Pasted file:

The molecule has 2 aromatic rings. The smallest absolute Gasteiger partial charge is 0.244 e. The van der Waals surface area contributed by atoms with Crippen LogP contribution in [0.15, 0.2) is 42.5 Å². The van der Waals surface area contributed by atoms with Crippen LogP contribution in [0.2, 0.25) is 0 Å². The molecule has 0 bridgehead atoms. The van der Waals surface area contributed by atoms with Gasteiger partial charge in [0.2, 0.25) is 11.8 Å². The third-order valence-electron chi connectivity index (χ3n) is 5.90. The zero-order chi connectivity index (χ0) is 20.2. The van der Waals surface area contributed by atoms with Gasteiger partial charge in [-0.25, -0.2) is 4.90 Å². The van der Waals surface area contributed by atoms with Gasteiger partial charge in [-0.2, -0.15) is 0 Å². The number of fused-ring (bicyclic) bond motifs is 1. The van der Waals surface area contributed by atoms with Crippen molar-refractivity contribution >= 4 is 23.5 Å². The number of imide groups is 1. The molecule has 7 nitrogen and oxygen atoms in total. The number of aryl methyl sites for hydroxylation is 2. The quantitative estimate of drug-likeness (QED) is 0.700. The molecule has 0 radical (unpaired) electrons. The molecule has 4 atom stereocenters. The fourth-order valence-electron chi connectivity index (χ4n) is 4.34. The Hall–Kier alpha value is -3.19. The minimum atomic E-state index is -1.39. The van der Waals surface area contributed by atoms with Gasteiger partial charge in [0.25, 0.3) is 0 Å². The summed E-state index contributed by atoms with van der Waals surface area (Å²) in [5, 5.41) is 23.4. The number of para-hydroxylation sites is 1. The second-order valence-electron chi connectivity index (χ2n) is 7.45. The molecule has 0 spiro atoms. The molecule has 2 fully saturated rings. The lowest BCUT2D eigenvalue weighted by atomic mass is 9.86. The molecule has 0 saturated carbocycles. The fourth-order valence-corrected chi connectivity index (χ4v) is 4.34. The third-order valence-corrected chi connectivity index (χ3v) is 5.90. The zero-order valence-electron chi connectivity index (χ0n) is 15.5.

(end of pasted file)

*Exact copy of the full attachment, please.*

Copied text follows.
The molecule has 2 aromatic rings. The smallest absolute Gasteiger partial charge is 0.244 e. The van der Waals surface area contributed by atoms with Crippen LogP contribution in [0.15, 0.2) is 42.5 Å². The van der Waals surface area contributed by atoms with Crippen LogP contribution in [0.2, 0.25) is 0 Å². The molecule has 0 bridgehead atoms. The van der Waals surface area contributed by atoms with Gasteiger partial charge in [0.2, 0.25) is 11.8 Å². The third-order valence-electron chi connectivity index (χ3n) is 5.90. The zero-order chi connectivity index (χ0) is 20.2. The van der Waals surface area contributed by atoms with Gasteiger partial charge in [-0.25, -0.2) is 4.90 Å². The van der Waals surface area contributed by atoms with Gasteiger partial charge in [-0.2, -0.15) is 0 Å². The number of fused-ring (bicyclic) bond motifs is 1. The van der Waals surface area contributed by atoms with Crippen molar-refractivity contribution >= 4 is 23.5 Å². The number of imide groups is 1. The molecule has 7 nitrogen and oxygen atoms in total. The number of aryl methyl sites for hydroxylation is 2. The quantitative estimate of drug-likeness (QED) is 0.700. The molecule has 0 radical (unpaired) electrons. The molecule has 4 atom stereocenters. The fourth-order valence-electron chi connectivity index (χ4n) is 4.34. The Hall–Kier alpha value is -3.19. The minimum atomic E-state index is -1.39. The van der Waals surface area contributed by atoms with Gasteiger partial charge in [0.25, 0.3) is 0 Å². The summed E-state index contributed by atoms with van der Waals surface area (Å²) in [5, 5.41) is 23.4. The number of para-hydroxylation sites is 1. The second-order valence-electron chi connectivity index (χ2n) is 7.45. The molecule has 0 spiro atoms. The molecule has 2 fully saturated rings. The lowest BCUT2D eigenvalue weighted by atomic mass is 9.86. The molecule has 0 saturated carbocycles. The fourth-order valence-corrected chi connectivity index (χ4v) is 4.34. The third-order valence-corrected chi connectivity index (χ3v) is 5.90. The zero-order valence-electron chi connectivity index (χ0n) is 15.5.